Brauchitsch remained in the army and in 1925 took command of an artillery battalion. Promoted to General Major in 1930 he was Inspector of Artillery in 1932. The following year he was given command of the 1st Army Corps at Koenigsberg.
Brauchitsch resented the power of the Schutz Staffeinel (SS) and clashed with Erich Koch, the president of East Prussia. Adolf Hitler valued Brauchitsch and he went to Koenigsberg to sort the dispute out. Hitler continued to promote Brauchitsch and in 1937 became General of the Artillery.
In February, 1938, General Werner von Fitsch was forced to resign and Brauchitsch became Commander in Chief of the German Army. Much to the displeasure of many senior officers, Brauchitsch appeared to allow Adolf Hitler to take personal control of the army. Aware that Ludwig Beck and others were involved in a conspiracy to stop Hitler starting a world war, Brauchitsch did nothing to help.
After the invasion of France Brauchitsch was one of twelve new field marshals created by Hitler. However, his health declined when Operation Barbarossa failed to achieve the surrender of the Soviet Union and in December 1941 he asked Hitler to be relieved of his duties.
Brauchitsch was arrested after the Second World War and testified at the Nuremberg War Trials. Heinrich Brauchitsch died on 18th October, 1948, while in a British military while awaiting to be tried as a war criminal.
As Fritsch's successor to command the Army, Hitler, after some hesitation, picked General Walther van Brauchitsch, who enjoyed a good reputation among the generals but who was to prove as weak and as compliant as Blomberg when it came to standing up to the mercurial temperament of Hitler. For a few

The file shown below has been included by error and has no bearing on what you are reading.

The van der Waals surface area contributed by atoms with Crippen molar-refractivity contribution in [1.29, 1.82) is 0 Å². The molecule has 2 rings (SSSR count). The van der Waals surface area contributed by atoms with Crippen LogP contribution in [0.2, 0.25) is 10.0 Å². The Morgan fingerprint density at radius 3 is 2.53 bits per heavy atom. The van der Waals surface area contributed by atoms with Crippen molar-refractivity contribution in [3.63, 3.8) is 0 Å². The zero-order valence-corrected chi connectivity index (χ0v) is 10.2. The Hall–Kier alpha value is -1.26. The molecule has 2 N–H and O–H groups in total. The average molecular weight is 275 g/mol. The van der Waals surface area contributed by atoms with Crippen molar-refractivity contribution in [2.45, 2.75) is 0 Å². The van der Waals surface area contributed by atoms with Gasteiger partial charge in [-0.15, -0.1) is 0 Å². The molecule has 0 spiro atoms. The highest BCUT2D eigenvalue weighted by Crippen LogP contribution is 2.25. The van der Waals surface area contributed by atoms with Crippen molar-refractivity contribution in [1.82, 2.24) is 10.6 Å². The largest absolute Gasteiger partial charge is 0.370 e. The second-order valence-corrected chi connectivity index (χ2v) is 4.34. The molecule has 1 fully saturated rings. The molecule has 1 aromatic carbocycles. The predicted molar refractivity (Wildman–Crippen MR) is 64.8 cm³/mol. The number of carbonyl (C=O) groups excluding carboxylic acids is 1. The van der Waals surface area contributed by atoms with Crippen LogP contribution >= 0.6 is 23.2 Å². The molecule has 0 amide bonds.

days during the crisis it appeared that a problem of sex would prove Brauchitsch's undoing as it had that of Blomberg and Fritsch. For this officer was on the point of getting a divorce, an action frowned upon by the military aristocracy. The ever curious Jodi noted the complication in his diary. On Sunday, January 30, he recorded that Keitel had called in Brauchitsch's son 'in order to send him to his mother (he is to get her assent
to the divorce),' and a couple of days later he reported a meeting of Brauchitsch and Keitel with Goering 'for a discussion of the family situation'. Goering, who seemed to have made himself an arbiter of the sex difficulties of the generals, promised to look into the matter. On the same day, Jodi further noted, 'the son of Brauchitsch returns with a very dignified letter from his mother'. The inference was that she would not stand in her husband's way. Nor would Goering and Hitler disapprove of a divorce, which the new commander of the Army actually
obtained a few months after assuming his new post. For both of them knew that Frau Charlotte Schmidt, the woman he wanted to marry, was, as Ulrich von Hassell said, 'a two hundred per cent rabid Nazi'. The marriage took place in the following autumn and was to prove, as Jodi might have noted again, another instance of the influence of a woman on history.
In regard to armoured forces Field-Marshal von Brauchitsch already showed understanding before the war-from the time when he became commander of Army Group 4, in Leipzig, which embraced the motorized and mechanized forces of the army. He had his own ideas on mechanized operations and tactics-without, however,
making full use of these. He liked to drive his car himself, and thus did not reject motorization as a whole. On the contrary, Halder was an officer of routine, of the old school. He did the inevitable, but nothing more. He did
not like panzer divisions at all. In his mind the infantry played the leading role now and for ever.